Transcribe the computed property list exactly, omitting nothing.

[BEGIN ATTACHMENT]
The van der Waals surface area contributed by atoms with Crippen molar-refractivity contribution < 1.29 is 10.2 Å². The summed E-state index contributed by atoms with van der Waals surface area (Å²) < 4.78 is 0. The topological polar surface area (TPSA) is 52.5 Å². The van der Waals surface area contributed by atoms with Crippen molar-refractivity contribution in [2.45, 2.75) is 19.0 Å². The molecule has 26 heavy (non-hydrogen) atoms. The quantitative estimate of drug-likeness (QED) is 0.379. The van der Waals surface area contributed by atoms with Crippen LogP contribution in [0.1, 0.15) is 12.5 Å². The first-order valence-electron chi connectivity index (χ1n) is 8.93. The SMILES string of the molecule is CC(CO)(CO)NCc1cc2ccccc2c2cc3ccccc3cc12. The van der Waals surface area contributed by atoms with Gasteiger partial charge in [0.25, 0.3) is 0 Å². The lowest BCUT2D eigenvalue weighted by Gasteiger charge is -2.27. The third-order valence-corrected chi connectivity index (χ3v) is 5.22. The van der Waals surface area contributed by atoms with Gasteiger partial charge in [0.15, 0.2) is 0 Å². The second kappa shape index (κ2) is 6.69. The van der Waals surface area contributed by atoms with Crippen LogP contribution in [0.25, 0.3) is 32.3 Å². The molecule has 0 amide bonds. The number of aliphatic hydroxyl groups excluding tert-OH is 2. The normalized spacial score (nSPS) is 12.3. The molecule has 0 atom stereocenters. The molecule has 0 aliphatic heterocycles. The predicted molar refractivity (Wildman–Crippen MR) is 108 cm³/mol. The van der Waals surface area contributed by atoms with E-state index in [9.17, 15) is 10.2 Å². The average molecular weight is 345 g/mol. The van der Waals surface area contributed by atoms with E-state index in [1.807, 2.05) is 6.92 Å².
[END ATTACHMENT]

The van der Waals surface area contributed by atoms with Crippen molar-refractivity contribution < 1.29 is 10.2 Å². The summed E-state index contributed by atoms with van der Waals surface area (Å²) < 4.78 is 0. The topological polar surface area (TPSA) is 52.5 Å². The van der Waals surface area contributed by atoms with Crippen molar-refractivity contribution in [2.45, 2.75) is 19.0 Å². The molecule has 26 heavy (non-hydrogen) atoms. The quantitative estimate of drug-likeness (QED) is 0.379. The van der Waals surface area contributed by atoms with Crippen LogP contribution in [0.1, 0.15) is 12.5 Å². The first-order valence-electron chi connectivity index (χ1n) is 8.93. The SMILES string of the molecule is CC(CO)(CO)NCc1cc2ccccc2c2cc3ccccc3cc12. The van der Waals surface area contributed by atoms with Gasteiger partial charge in [0.25, 0.3) is 0 Å². The lowest BCUT2D eigenvalue weighted by Gasteiger charge is -2.27. The third-order valence-corrected chi connectivity index (χ3v) is 5.22. The van der Waals surface area contributed by atoms with Gasteiger partial charge in [0.15, 0.2) is 0 Å². The second kappa shape index (κ2) is 6.69. The van der Waals surface area contributed by atoms with Crippen LogP contribution in [0.25, 0.3) is 32.3 Å². The molecule has 0 amide bonds. The number of aliphatic hydroxyl groups excluding tert-OH is 2. The normalized spacial score (nSPS) is 12.3. The molecule has 0 atom stereocenters. The molecule has 0 aliphatic heterocycles. The predicted molar refractivity (Wildman–Crippen MR) is 108 cm³/mol. The van der Waals surface area contributed by atoms with E-state index in [9.17, 15) is 10.2 Å². The average molecular weight is 345 g/mol. The van der Waals surface area contributed by atoms with E-state index in [1.807, 2.05) is 6.92 Å².